JERUSALEM: The UN Security Council Monday joined US President Barack Obama in calling for an immediate ceasefire in Gaza, after Israel and Hamas ignored calls for a truce despite mounting civilian casualties.
The Security Council resolution came during a lull in fighting in Gaza early Monday, the beginning of Eidul Fitr festival, after a day of strikes and counter-strikes.
A military spokesperson told AFP that since midnight no Gaza rockets had hit Israel, and the Jewish state had carried out no strikes in the Palestinian enclave.
The 15-member Council released a statement urging a truce during Eidul Fitr, which marks the end of Ramazan.
It expressed "strong support" for an "immediate and unconditional humanitarian ceasefire".
It also voiced "grave concern regarding the deterioration in the situation as a result of the crisis related to Gaza and the loss of civilian lives and casualties".
At least 1,032 Palestinians have died in the fighting as well as 43 Israeli soldiers and three civilians.
Obama, too, voiced concern at the civilian toll, in a call with Israeli Prime Minister Benjamin Netanyahu on Sunday in which he urged an immediate ceasefire.
According to a White House statement, the US president "made clear the strategic imperative of instituting an immediate, unconditional humanitarian ceasefire that ends hostilities now and leads to a permanent cessation of hostilities based on the November 2012 ceasefire agreement" brokered by Egypt.
He also stressed the need to "ensure the disarmament of terrorist groups and the demilitarisation of Gaza," while reiterating "serious and growing concern about the rising number of Palestinian civilian deaths and the loss of Israeli lives."
The two sides had observed a 12-hour humanitarian pause on Saturday, giving Gaza medics a chance to pull bodies from rubble they had not been able to reach under fire.
But Hamas rocket fire prompted Israel to abandon an extension of that truce Sunday, and subsequent Hamas calls for another ceasefire were ignored by both sides.
During Sunday, fighting renewed apace, as Israel pounded Gaza with aerial, naval and artillery bombardments and Hamas rained more rockets down on Israeli territory.
A controversial incident on Thursday when a UN school acting as a shelter was shelled, killing 15 people, drew fierce condemnation from Palestinian refugee agency UNRWA.
The Israeli army confirmed on Sunday it had hit the school, but said it was a "single errant mortar" round, denying that people were killed "as a result of (army) operational activity".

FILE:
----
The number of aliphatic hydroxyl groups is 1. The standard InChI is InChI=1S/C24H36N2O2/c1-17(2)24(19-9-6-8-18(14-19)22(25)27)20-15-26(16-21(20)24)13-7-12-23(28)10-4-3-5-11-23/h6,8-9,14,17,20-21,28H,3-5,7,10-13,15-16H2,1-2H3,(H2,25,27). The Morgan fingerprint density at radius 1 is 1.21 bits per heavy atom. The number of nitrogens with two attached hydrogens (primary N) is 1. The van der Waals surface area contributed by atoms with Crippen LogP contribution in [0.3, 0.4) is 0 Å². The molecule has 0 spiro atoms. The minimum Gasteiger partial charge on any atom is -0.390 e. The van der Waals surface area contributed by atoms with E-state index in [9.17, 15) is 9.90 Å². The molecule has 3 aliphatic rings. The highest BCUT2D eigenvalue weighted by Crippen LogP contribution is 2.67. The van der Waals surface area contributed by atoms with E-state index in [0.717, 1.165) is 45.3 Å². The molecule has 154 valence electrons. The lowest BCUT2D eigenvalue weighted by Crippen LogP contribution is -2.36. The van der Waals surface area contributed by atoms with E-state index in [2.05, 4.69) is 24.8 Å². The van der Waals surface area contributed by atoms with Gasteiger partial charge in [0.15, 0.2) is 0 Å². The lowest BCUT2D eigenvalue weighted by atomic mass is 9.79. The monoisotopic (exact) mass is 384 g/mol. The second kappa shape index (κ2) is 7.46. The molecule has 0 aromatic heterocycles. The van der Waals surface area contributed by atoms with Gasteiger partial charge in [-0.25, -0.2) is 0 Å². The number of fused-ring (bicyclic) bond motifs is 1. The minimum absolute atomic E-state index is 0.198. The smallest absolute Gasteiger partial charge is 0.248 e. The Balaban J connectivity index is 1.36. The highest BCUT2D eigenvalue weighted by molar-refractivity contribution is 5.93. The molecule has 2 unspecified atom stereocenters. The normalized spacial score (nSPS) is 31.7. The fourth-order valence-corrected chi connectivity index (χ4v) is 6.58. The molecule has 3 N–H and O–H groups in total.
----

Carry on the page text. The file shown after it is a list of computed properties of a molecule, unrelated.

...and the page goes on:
Meanwhile Obama's Secretary of State John Kerry was still working for Israel and Hamas to agree to further halts in the bloodshed ahead of hoped for Egypt-led peace talks, a US official said.
Israel rejected a Kerry-proposed ceasefire last week and Hamas has resisted truce efforts by Cairo after the army ousted Islamist president Mohamed Morsi and banned the Muslim Brotherhood, a Hamas ally.
Israel insists that it will continue its mission to destroy Hamas tunnels used to launch attacks on the Jewish state, and Hamas wants a lifting of the crippling Gaza blockade that has been in place for eight years.
A military spokesperson told AFP that since the July 8 start of its military operation, over 2,000 rockets and mortar shells fired from Gaza hit Israel, with another 492 intercepted.
Exiled Hamas leader Khaled Meshaal said his group could not coexist with Israel as long as it occupied Palestinian land.
"We are not actually fighting the Jews because they are Jews," he said in remarks broadcast Sunday. "We fight the occupiers."
"I'm ready to coexist with the Jews, with the Christians and the Arabs and non-Arabs," he said. "However, I do not coexist with the occupiers."
Palestinian representative to the United Nations, Riyad Mansour, expressed disappointment with Monday's Security Council statement, saying it fell short of a formal resolution demanding that Israel withdraw its forces from the Gaza Strip.
"They should have adopted a resolution a long time ago to condemn this aggression and to call for this aggression to be stopped immediately," said Mansour following the emergency meeting.
"We are disappointed in that sense," he said,
Rights groups say the vast majority, some 80 percent of Palestinians killed, have been civilians.
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